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Intel United Kingdom

  • Airbus unveils new jet at Paris airshow and $15bn worth of orders

    The A321XLR is a long-haul version of the A321neo – a rival to Boeing’s grounded 737 Max

    Airbus has stepped up the pressure on arch-rival Boeing on the opening day of the Paris airshow by launching a new long-range small passenger jet and announcing $15bn (£12bn) worth of orders.

    The European manufacturer unveiled the A321XLR, a long-haul version of the A321neo that competes with Boeing’s grounded 737 Max.

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  • Airline shares under pressure after surprise Lufthansa profit warning – business live

    German carrier warns on “aggressive” growth in low-cost competition

    2.03pm BST

    US pharma giant Pfizer has agreed to pay $10.6bn in cash for cancer drugs specialist Array BioPharma.

    Array specialises in “targeted small molecule medicines” to treat cancer and other diseases. The boards both companies have approved the merger.

    1.46pm BST

    An interesting graph on the past year for airlines, or travel firms with significant airline arms, from the Share Centre here.

    Add to the below list Germany’s Lufthansa – down by about 30% in the past 12 months, in no small part thanks to a 11% drop so far today on the back of a surprise Sunday night profit warning.

    Airline companies remain at the mercy of a number of external factors which they have little control over: terrorism, air traffic control strikes, volcanic eruptions, currency movements, oil prices, along with new events such as Brexit and people flying drones over airports. Many of these can lead to a squeezing of margins or wipe out profits in what is a cut-throat business.

    This makes life difficult for management in their quest to grow the business especially with regards to upgrading their fleet. But demand for travel is not going to go away, so long-term investors in the sector should hopefully be aware that it will be a bumpy ride and is likely to remain so in the foreseeable future.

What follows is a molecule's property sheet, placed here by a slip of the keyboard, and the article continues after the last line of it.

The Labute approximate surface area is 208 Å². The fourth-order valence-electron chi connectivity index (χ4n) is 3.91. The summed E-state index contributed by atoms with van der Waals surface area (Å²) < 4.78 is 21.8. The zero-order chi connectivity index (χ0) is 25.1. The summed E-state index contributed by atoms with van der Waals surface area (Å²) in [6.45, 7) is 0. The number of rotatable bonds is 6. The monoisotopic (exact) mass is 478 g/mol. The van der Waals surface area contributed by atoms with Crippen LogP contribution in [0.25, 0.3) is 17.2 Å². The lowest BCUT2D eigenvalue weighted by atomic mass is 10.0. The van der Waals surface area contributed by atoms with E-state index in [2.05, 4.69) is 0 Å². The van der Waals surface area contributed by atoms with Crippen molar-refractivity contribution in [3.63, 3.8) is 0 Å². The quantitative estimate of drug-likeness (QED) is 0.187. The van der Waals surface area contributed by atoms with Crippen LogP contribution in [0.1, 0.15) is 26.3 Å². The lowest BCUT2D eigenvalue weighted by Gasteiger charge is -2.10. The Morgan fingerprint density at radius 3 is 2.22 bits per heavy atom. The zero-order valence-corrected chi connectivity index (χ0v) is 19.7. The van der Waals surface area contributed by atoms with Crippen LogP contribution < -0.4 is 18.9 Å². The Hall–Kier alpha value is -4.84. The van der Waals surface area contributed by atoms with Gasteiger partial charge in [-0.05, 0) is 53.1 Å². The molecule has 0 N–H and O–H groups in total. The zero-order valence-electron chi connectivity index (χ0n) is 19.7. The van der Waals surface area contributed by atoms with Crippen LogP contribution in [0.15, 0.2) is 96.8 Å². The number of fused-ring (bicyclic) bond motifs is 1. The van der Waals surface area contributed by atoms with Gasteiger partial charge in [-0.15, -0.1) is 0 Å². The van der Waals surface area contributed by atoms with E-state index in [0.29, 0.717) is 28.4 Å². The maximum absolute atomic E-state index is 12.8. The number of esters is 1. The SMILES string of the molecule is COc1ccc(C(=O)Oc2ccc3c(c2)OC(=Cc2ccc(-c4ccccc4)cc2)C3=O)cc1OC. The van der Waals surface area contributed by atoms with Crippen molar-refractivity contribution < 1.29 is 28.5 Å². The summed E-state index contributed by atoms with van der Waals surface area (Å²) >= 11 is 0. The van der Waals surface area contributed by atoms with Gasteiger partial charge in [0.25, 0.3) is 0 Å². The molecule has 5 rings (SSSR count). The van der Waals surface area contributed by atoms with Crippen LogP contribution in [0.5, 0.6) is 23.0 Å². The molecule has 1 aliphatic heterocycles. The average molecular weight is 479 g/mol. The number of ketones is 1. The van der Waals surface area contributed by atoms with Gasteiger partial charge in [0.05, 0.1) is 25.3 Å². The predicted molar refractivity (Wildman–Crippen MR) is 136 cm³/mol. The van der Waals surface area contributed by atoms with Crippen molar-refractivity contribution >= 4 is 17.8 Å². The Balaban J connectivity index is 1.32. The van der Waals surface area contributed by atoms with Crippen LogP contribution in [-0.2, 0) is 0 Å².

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  • Going, going, gone: Sotheby’s auction house sold for $3.7bn

    Patrick Drahi, a French-Israeli telecoms billionaire, takes 275-year-old company private

    Sotheby’s has agreed to a takeover by the billionaire art collector Patrick Drahi, in a $3.7bn (£2.9bn) deal that restores the auction house to private ownership after three decades on the stock market.

    The New York-based company, which celebrated its 275th anniversary this year, said it had accepted an offer from Drahi, a media and telecoms entrepreneur, that values it at 60% more than its closing share price on Wall Street last Friday.

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  • Hammond 'aware of risks' over trading with China but presses on

    The chancellor says the UK’s open trading economy needs inward investment

    Britain is aware of the risks facing sensitive areas of the economy from greater levels of Chinese investment, Philip Hammond has said, as London forges closer economic ties with Beijing despite US concerns.

    Speaking after a joint economic summit between Britain and China in London that is set to open up deals for companies in the two countries worth more than £500m, the chancellor said he welcomed the closer cooperation.

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